Breaking in Order to Build

Image courtesy of the Journal of Cell Biology
Image of labeled (red) DNA breaks in a single cell courtesy of the Journal of Cell Biology

Do you ever think about how every time you encounter something new your brain adjusts and rewires and makes molecular changes so you can remember this new object in the context of what you already know? I know I do, though that may be a by-product of my neuroscience upbringing. Even if you don’t think about it, it’s happening. Complex changes in the numbers and amounts of gene expression are critical to developing and maintaining memories. And as it turns out, breaking the DNA in your brain cells into pieces is also part of the process.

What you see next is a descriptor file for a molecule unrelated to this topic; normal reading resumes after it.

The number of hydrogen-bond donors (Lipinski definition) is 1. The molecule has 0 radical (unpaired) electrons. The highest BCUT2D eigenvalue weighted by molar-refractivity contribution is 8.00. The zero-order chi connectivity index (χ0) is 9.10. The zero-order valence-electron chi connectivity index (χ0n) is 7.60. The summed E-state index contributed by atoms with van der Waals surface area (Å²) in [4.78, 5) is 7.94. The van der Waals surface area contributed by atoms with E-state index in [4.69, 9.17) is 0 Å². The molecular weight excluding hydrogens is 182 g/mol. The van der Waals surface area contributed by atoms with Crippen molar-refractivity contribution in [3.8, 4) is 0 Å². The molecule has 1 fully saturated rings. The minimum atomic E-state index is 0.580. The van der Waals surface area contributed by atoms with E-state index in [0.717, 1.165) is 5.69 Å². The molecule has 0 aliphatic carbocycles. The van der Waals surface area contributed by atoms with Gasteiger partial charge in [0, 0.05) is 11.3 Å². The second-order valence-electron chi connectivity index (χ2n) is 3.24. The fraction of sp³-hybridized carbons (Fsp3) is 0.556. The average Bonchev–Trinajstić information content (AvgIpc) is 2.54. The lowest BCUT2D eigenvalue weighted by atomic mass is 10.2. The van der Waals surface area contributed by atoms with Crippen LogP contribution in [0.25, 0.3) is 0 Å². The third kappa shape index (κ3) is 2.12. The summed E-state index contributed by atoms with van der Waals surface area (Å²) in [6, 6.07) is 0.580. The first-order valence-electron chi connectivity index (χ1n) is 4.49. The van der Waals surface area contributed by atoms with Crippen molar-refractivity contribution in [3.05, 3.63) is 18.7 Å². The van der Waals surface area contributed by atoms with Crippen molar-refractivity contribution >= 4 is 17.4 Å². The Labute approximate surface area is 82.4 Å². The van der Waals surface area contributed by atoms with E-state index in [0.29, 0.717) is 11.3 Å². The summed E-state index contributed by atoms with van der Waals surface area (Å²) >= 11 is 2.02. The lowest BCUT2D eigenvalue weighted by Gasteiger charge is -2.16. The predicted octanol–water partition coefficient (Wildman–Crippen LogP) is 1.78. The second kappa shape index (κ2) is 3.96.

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Smarter mice are safer than smarter sharks

deep blue seaI don’t know if you’re familiar with the cinematic gem Deep Blue Sea, but as far as ridiculous neuroscience sci-fi horror movies go, it is awesome. Let me summarize the plot for you. A group of researchers is working in an underwater lab trying to cure Alzheimer’s. Their proposal involves genetically engineering three Mako sharks to enlarge the size of their brains. Somehow, the researchers plan to harvest these huge brains and then use the tissue to cure Alzheimer’s…  Lets just say, they didn’t cure Alzheimer’s and spoiler! Samuel L. Jackson gets eaten in one of cinema’s greatest death scences. Continue reading “Smarter mice are safer than smarter sharks”

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